Will literary eloquence soon be only a distant memory?

Roaming around campus earlier last week an old friend and I stumbled upon a used book sale occurring on Hayden Lawn.

She, the literature major, went straight for the philosophy and poetry section.

I followed.

Used book sales have always held bittersweet significance to me — on one hand encouraging the passing of literature from one hand to the next, on the other serving as a phlegmatic reminder that the age of the written word is behind us.

The libraries that once served to provide boundless wellsprings of information now sit as silent mausoleums, their book-lined shelves valued for their studious refuge rather than their scriptures.

Glancing half-heartedly through the cardboard bins’ contents my eyes landed upon a large, amber-bound collection of the complete writings of Aristotle for five dollars.

I nudged my friend, who picked up the book and began flipping through its pages.

She laughed. “Heck, even I wouldn’t be caught reading this for recreation.”

Some say the days of high literature are over, that declining book sales met with stagnant publication fees have led publishers to encourage writers to churn out garbage rather than something new and innovative.

And perhaps it is true. Novels such as Nathaniel Hawthorne’s “The Scarlet Letter,” which contains prose of such sophistication that Shakespeare himself would have had to keep an Oxford Dictionary handy, are seldom read by anyone outside of the classroom setting.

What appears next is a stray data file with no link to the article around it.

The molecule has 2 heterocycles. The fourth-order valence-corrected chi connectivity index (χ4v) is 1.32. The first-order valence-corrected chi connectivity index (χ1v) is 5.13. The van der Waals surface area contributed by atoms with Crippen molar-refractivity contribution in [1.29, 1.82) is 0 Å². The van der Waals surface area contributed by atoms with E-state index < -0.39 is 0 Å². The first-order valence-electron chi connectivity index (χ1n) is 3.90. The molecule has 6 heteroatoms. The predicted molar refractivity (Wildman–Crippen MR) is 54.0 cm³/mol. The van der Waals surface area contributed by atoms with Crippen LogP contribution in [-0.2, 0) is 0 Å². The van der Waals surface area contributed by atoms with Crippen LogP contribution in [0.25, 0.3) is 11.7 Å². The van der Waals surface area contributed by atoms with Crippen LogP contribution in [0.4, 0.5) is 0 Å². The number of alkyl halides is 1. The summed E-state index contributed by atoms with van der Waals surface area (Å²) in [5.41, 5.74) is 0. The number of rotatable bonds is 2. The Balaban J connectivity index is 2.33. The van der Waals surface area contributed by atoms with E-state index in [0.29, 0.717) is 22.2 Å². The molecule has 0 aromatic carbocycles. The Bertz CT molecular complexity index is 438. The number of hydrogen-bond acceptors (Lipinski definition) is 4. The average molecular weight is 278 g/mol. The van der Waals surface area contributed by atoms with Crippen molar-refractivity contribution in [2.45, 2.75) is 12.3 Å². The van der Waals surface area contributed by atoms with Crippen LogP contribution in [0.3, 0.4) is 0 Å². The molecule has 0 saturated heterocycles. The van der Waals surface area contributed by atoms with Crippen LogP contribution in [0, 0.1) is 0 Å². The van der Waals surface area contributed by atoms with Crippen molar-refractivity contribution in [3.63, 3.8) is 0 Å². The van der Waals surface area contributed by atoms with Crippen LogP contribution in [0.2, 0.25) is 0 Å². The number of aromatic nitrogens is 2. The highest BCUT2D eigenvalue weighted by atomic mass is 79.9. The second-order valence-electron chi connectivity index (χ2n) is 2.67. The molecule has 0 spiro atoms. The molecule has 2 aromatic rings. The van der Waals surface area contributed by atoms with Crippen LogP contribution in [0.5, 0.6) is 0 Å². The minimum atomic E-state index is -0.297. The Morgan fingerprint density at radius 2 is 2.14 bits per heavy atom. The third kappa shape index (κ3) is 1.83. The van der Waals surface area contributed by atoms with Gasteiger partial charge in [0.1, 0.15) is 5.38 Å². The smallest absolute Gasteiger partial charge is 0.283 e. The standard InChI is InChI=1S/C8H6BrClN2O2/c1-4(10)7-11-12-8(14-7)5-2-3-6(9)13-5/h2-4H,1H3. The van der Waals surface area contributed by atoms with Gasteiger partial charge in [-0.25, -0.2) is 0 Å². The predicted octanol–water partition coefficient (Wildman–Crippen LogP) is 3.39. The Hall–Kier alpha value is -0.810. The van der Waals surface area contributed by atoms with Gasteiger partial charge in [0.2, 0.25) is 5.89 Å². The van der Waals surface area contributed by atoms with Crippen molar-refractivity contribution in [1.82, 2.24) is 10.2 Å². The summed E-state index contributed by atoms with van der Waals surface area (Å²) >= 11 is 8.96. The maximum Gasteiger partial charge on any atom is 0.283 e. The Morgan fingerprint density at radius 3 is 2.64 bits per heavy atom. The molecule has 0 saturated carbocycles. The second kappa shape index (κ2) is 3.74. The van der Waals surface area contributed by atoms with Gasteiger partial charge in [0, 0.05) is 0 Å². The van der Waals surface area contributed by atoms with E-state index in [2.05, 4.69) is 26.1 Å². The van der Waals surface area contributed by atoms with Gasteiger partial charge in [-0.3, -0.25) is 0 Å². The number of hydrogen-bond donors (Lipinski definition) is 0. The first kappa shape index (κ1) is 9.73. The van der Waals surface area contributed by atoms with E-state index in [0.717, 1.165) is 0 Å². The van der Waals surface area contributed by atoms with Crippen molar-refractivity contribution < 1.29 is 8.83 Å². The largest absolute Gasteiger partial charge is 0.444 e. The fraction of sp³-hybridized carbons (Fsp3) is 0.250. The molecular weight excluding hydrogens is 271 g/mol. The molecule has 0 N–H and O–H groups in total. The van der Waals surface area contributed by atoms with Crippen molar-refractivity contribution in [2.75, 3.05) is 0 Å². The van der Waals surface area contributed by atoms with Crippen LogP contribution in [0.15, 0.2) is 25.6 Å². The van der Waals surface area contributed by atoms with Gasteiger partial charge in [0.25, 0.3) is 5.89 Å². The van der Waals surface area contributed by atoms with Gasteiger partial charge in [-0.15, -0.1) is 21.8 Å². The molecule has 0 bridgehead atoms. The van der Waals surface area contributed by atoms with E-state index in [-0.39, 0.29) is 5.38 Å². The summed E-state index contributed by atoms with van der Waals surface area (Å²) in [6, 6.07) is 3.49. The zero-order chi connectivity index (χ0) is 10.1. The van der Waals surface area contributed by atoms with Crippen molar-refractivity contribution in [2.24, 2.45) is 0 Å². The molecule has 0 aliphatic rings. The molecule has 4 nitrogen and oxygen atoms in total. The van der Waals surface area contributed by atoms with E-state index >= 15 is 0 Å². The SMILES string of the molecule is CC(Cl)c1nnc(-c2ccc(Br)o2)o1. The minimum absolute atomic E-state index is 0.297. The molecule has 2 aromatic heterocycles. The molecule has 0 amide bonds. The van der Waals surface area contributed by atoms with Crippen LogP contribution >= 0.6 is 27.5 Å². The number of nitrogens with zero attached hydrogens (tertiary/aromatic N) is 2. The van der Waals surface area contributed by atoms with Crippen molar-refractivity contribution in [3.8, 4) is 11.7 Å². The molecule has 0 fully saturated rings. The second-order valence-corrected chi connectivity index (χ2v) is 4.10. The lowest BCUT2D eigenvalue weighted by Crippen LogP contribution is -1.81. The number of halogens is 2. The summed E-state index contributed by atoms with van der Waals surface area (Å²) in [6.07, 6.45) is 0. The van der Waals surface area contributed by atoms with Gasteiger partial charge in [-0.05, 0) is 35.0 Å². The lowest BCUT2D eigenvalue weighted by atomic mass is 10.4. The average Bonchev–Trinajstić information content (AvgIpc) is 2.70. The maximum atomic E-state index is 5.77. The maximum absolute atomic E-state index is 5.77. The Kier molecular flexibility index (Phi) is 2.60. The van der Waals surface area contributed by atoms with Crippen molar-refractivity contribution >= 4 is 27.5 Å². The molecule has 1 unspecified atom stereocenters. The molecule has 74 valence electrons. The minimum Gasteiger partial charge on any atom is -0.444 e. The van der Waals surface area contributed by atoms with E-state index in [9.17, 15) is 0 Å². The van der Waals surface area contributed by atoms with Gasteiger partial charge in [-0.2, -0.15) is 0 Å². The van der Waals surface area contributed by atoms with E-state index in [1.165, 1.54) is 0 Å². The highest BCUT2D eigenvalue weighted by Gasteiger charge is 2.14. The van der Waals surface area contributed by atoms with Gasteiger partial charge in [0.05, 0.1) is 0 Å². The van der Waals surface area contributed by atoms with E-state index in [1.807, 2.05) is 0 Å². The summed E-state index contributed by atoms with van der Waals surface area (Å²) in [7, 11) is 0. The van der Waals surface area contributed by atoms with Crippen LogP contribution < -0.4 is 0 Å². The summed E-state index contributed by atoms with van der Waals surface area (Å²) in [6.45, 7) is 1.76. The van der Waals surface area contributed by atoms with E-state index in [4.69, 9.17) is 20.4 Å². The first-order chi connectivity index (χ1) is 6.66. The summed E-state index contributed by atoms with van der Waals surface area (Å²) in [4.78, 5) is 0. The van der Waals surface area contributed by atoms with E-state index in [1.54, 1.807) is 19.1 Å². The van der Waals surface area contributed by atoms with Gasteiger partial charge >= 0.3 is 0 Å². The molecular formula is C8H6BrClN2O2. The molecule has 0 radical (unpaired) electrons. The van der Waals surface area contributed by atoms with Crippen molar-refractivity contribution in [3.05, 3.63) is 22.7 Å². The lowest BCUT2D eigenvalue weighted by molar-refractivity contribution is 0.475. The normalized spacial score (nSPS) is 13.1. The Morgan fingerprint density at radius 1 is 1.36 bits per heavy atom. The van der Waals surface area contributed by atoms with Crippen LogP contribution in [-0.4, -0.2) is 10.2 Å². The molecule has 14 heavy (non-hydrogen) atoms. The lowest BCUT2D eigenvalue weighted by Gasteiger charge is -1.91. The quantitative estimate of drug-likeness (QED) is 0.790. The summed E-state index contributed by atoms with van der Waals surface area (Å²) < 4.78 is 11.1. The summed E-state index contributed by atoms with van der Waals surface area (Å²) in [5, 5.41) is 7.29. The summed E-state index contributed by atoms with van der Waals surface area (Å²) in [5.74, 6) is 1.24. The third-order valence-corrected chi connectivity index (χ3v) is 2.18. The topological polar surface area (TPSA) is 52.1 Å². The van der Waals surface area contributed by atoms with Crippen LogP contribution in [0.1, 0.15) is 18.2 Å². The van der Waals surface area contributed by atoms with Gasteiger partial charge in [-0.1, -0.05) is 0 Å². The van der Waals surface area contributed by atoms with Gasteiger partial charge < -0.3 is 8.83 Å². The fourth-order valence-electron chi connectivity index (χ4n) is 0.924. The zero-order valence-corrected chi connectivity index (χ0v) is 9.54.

Instead Stephenie Meyer adorns our shelves.

It does not take a sociologist to account for America’s decline of scholarly literature.

For, while assuredly not the only suspect, it is clear that technology’s advancement deserves much of the blame.

After all, we live in the Information Age.

We are a generation of the 160-character text message and the 140-character tweet — a generation so beset in its own thirst for compressed knowledge that it invented an abbreviation, “TL;DR” (too long; didn’t read), to denote content of an unsatisfactorily excessive textual length.

There is no arguing that this movement towards rapid information absorption has helped us network and explore our world more efficiently than ever, but at what cost?

Waterloo University, an acclaimed higher learning institution in Canada, has found that 30 percent of incoming freshman cannot pass a “simple” English test, according to The Canadian Press, citing cell phone texting and social networking sites such as Facebook and Twitter, as the primary cause.

Yet other teachers have chosen to embrace their students’ shift to mini-feed communication, according to PBS.

Some are going as far as teaching SMS text messaging as part of their middle-school language arts curriculum, claiming that it allows students to get their thoughts and ideas down on paper more quickly.

The “Gr8 Deb8” between literary eloquence and efficiency has caused significant contention amidst the teaching community, but it is a struggle that only serves as the swansong for an archaic and dying language of verbose, flowery prose.

Welcm 2 the wrld of 2morro.

Send Hal your abridged thoughts at hscohen@asu.edu

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